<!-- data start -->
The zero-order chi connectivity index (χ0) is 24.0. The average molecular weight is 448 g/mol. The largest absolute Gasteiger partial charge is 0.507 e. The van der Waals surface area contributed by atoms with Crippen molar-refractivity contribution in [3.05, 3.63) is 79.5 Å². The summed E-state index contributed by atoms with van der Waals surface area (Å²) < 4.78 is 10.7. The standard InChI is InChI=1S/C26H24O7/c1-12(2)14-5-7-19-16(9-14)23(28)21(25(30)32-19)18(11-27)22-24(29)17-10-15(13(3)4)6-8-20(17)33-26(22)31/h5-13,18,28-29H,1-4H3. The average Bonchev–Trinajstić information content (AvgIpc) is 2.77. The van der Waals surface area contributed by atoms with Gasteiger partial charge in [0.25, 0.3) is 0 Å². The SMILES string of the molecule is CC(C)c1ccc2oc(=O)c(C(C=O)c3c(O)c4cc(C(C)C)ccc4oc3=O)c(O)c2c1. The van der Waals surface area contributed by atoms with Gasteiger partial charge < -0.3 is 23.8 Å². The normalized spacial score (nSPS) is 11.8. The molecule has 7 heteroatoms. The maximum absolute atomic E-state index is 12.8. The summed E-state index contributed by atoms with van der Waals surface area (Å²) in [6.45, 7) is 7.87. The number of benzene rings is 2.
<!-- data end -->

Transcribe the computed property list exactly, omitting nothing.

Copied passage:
The zero-order chi connectivity index (χ0) is 24.0. The average molecular weight is 448 g/mol. The largest absolute Gasteiger partial charge is 0.507 e. The van der Waals surface area contributed by atoms with Crippen molar-refractivity contribution in [3.05, 3.63) is 79.5 Å². The summed E-state index contributed by atoms with van der Waals surface area (Å²) < 4.78 is 10.7. The standard InChI is InChI=1S/C26H24O7/c1-12(2)14-5-7-19-16(9-14)23(28)21(25(30)32-19)18(11-27)22-24(29)17-10-15(13(3)4)6-8-20(17)33-26(22)31/h5-13,18,28-29H,1-4H3. The average Bonchev–Trinajstić information content (AvgIpc) is 2.77. The van der Waals surface area contributed by atoms with Gasteiger partial charge in [0.25, 0.3) is 0 Å². The SMILES string of the molecule is CC(C)c1ccc2oc(=O)c(C(C=O)c3c(O)c4cc(C(C)C)ccc4oc3=O)c(O)c2c1. The van der Waals surface area contributed by atoms with Gasteiger partial charge < -0.3 is 23.8 Å². The normalized spacial score (nSPS) is 11.8. The molecule has 7 heteroatoms. The maximum absolute atomic E-state index is 12.8. The summed E-state index contributed by atoms with van der Waals surface area (Å²) in [6.45, 7) is 7.87. The number of benzene rings is 2.